Deep solidarity is anything but narrow. One of its most important traits is that it does not require us to be alike or to set our differences aside (Rieger 2013b).6 Just the opposite: deep solidarity benefits from our differences brought together for the common good. Deep solidarity develops power by putting our differences to productive use while deconstructing their negative aspects. Moreover, as we put our differences to use, we begin to realise that those who are forced to endure the greatest pressures might have the most valuable lessons to teach.

Moreover, deep solidarity not only thrives on differences, it also brings to light otherwise hidden privileges and helps deconstruct them.7 The world of working people and labour is one of the best places to start because this is where all of our identities are linked most existentially and where putting them together has borne fruit in forming alternatives. Unions at their best have understood and embodied this. As W.E.B. Du Bois has observed: ‘Probably the greatest and most effective effort toward interracial understanding among the working masses has come about through the trade unions’ (Du Bois 1982:68).

Following Du Bois, race and ethnicity may serve as our first example. When white workers understand that they are workers and not bosses, they can develop a sense that they may have more in common with so-called racial and ethnic minorities than with white elites. The advantages that white working people enjoy in comparison to their minority colleagues are not insignificant, but they pale in comparison to the advantages that the white elites enjoy over white workers. White employees may indeed have the ear of white employers, receive slightly better salaries and benefits than African American, Hispanic or Asian employees and are more likely to get hired to scarce job openings. Nevertheless, their whiteness still does not put them on par with their employers, who make hundreds of times more money and whose power reflects this. White workers, like other workers, are hardly able to challenge and confront their superiors on matters of consequence. And while white people can expect to be treated better when shopping at the mall, white elites have an entirely different relationship to their suppliers.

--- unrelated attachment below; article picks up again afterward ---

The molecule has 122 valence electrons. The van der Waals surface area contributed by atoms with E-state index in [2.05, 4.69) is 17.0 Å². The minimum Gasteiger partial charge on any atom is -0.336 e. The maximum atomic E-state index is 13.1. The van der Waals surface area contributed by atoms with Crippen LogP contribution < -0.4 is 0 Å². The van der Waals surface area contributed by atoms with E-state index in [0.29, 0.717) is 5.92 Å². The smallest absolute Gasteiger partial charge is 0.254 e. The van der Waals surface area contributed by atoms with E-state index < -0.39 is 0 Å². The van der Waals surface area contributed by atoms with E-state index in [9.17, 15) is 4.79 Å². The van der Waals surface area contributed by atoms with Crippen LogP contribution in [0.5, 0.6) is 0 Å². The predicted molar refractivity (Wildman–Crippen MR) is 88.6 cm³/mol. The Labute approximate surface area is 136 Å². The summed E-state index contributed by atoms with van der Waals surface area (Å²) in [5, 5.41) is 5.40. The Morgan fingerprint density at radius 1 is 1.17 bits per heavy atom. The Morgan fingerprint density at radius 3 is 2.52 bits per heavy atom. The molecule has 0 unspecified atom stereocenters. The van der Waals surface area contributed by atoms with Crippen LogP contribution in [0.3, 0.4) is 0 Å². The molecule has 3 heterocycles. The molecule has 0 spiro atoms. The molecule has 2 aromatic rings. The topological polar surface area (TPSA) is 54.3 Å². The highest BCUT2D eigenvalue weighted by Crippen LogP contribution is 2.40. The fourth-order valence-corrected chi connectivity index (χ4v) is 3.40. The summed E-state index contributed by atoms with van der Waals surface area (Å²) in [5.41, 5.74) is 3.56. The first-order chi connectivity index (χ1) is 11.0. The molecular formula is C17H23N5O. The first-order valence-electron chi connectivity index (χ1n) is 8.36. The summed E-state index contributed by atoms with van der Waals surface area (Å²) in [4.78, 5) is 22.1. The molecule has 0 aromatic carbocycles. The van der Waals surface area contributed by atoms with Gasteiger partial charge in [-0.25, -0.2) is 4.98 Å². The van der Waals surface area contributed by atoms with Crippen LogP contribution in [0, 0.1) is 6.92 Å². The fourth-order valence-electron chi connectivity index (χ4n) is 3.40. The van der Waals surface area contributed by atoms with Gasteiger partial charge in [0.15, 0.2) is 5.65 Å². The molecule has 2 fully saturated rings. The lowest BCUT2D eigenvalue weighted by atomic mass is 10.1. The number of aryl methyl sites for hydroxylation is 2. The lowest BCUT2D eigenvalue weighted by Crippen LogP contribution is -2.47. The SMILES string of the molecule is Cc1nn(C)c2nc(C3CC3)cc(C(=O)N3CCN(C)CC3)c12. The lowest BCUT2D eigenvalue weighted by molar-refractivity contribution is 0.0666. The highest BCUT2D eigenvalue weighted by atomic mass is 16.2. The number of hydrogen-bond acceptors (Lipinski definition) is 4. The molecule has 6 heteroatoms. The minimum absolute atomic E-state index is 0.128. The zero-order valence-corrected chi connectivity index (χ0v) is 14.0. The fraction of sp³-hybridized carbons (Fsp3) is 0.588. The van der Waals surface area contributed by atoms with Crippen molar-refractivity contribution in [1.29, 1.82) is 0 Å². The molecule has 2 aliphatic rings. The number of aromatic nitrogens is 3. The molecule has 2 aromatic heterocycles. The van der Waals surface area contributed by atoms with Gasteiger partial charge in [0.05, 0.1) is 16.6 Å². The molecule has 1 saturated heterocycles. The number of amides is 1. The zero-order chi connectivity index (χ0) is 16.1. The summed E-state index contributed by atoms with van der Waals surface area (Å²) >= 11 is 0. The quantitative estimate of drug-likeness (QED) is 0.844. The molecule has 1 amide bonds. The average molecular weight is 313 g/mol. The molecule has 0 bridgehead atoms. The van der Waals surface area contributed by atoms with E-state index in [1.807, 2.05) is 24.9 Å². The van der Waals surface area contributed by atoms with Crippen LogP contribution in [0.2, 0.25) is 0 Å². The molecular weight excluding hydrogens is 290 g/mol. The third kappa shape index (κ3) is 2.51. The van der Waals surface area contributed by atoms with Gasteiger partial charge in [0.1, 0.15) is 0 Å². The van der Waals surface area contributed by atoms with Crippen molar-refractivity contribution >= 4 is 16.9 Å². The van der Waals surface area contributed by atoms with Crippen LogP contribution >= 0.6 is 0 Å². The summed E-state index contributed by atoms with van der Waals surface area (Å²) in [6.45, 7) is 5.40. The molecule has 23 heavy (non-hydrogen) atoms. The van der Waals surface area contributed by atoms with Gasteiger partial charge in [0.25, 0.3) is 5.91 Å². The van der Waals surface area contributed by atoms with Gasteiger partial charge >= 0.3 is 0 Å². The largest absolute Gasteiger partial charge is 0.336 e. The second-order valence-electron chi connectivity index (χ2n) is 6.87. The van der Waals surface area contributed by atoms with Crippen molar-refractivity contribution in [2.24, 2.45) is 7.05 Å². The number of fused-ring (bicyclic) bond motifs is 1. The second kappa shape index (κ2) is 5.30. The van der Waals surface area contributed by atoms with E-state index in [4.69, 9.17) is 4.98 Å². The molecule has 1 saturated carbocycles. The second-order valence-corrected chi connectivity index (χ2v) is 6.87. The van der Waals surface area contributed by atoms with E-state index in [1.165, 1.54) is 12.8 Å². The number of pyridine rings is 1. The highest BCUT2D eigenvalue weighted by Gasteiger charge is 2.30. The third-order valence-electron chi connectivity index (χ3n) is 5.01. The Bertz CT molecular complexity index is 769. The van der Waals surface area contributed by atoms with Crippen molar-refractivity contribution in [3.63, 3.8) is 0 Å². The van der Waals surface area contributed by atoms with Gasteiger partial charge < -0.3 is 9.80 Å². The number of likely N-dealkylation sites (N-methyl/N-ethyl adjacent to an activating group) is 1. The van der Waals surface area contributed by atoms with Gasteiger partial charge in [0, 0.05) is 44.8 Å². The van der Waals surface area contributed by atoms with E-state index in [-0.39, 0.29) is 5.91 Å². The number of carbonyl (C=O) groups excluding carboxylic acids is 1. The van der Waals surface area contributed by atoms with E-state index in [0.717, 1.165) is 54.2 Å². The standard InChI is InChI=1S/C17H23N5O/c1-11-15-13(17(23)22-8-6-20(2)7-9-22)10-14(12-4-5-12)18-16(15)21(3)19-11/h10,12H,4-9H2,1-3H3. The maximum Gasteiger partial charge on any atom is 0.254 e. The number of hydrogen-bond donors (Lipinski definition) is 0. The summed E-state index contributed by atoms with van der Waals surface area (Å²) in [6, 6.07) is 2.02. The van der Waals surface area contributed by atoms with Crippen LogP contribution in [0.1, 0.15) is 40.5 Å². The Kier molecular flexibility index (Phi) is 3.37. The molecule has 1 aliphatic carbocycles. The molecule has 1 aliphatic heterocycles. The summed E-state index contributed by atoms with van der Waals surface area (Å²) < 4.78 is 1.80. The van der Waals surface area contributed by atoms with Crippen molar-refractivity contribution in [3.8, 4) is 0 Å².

In this situation, an awareness of deep solidarity with workers of other races can provide white workers with an opportunity to use whatever power they may have differently. White workers who have more clout with their bosses can use it in alternative fashion, for instance by putting in a good word for others or by speaking up when nobody expects it. White shoppers who are more valued have a choice either to conform or to challenge the places they frequent and to let employers know that they are paying attention to how employees are treated. In the process, the power of the 99% increases when white working people begin to listen to other working people who, because of the fact that they are forced to endure even greater pressures, might be able to see more clearly not only the problems but also the possibilities, and when they find themselves in solidarity and act accordingly (e.g. see Rieger & Henkel-Rieger 2016).8